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I'm trying to remember the source of a story or stories (pretty sure it one or more short stories, not a novel) about aliens that try to attack Earth. The major interesting point was the schizo-tech the aliens employed. They had a device which IIRC was called a "hydrogen fuser/fusor" which was a) a hydrogen fusion reactor, b) a matter replicator, and c) some sort of space drive and/or antigravity device.

Their entire tech was based on "recipes" fed to these devices, one of which was to make a copy of itself. As a result, they had virtually no scientific understanding, and the rest of their technology was... eclectic. For example, they could make very hard metals but had no knowledge of machining / manufacturing processes, so everything they built tended to be extremely crude.

I recall their landing gear in particular being one noted example; I think it was a solid metal wheel held onto a post with something like a cotter pin. The story made a point of contrasting this to human equivalents with many moving parts.

Their main attack strategy was to drop fusers set to overload as explosives. Eventually, they tried to defeat us by distributing fusers and manuals for the same in the hopes it would cause us to regress to their level of "science".

I'm pretty sure I read this as part of a novel-length anthology (bonus points if someone can tell me what collection it appears in) within the last 5-10 years, but I don't know what the original publication date would have been; my guess would be 1970-2000, probably toward the earlier end thereof. I also have a sneaking suspicion it's a Christopher Anvil, but may be wrong.

  • I've no idea but would love to read this. – Organic Marble Aug 26 '19 at 17:37
  • I'd swear I've read this description before, but I am unsure where. – FuzzyBoots Aug 26 '19 at 17:41
  • scifi.stackexchange.com/questions/33341/… @FuzzyBoots – Jontia Aug 26 '19 at 19:22
  • @Jontia: Yeah, I considered that one but discounted it. Different feel to it. – FuzzyBoots Aug 26 '19 at 19:24
  • Ironically, it was a reference to exactly that story in worldbuilding.stackexchange.com/questions/36077 that reminded me of this story ☺... but I'm almost certain that one is different. In particular, I'm pretty confident of several key details that differ, such as the aliens not having wooden ships, and mostly using "fusers" rigged to explode as their main offensive arsenal. – Matthew Aug 26 '19 at 20:24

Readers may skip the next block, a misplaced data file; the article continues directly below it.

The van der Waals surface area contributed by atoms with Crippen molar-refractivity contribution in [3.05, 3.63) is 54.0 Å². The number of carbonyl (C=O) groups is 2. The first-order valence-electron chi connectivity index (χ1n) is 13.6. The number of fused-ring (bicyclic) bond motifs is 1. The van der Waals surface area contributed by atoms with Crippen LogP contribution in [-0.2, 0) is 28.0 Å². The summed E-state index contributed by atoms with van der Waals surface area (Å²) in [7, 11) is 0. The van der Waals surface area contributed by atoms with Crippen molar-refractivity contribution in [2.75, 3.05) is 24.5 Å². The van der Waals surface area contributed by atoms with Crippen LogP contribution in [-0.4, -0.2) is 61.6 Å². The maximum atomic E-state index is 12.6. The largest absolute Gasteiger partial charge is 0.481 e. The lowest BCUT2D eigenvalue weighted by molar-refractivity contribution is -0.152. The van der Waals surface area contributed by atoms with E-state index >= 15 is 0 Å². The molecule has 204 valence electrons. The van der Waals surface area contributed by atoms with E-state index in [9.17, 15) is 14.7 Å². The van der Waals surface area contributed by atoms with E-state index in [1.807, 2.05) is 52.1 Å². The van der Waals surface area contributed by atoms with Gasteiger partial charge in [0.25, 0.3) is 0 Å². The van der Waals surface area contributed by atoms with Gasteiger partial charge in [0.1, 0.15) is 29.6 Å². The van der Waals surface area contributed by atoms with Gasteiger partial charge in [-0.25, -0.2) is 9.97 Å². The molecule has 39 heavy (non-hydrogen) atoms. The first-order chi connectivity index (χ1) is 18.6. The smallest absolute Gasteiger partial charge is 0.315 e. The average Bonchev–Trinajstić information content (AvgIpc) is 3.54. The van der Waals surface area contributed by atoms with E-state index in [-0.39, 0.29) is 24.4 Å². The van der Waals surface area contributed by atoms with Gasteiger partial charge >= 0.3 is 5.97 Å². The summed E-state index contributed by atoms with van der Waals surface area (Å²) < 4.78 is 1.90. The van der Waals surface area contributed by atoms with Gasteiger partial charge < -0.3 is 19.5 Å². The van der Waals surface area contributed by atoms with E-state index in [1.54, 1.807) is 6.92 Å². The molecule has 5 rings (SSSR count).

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This is the Christopher Anvil story "The Plateau", originally published in the March 1965 issue of Amazing Stories and available to read at the Internet Archive. The magic device was called a "hydrofuser":

"What's a hydrofuser?"

"The basic tool of Science."

"The what?"

"There is no Science without hydrofusers. Hydrofusers are the basic tool of Science. Science is the knowledge of what you can do with hydrofusers, and how to do it. You can only make hydrofusers when you already have hydrofusers. When you have hydrofusers, and know how to use them, then you have endless power, can control atomic and molecular structure, process metals, set up impenetrable barriers, create contragravity, build correctors, and make more hydrofusers. If you have an enemy, you make lots of hydrofusers, pull back a special switch on one side, and dump them on him. When they go off because of instability, that's that."

The crude landing gear is there as well:

Holden used a magnifier on the photo. "That is a damned crude landing gear."

...

The man with the pencil over his ear said impatiently, "Because the thing is crude, that's why. Can you think of any engineer who could see that and leave it as it is? Ye gods, man, can you yourself sit there and look at that big flat washer, with the monster cotter pin to keep it from falling off the end of the shaft, and honestly tell me things have got to be that simple?"

And in the end, the aliens try to spoil and corrupt the humans by giving them free hydrofusers:

Dionnai Count Maivail, moving slowly at high altitude as the stream of hydrofusers poured out of his ships, explained the situation to Kram Baron Angstat.

"Offer a man, long deprived, his fondest wish, and will he refuse it? First, there will be fighting because there aren't enough hydrofusers to go around. Then there will be all kinds of private sanctuaries where they can do whatever they want, because of the shield, and can escape the most obvious consequences, because of the correctors. Only after ages of working at cross-purposes, and after exhausting all manner of appetites and delusions, will they begin to see the flaws. The result, Angstat," he said enthusiastically, "will be utter stagnation."

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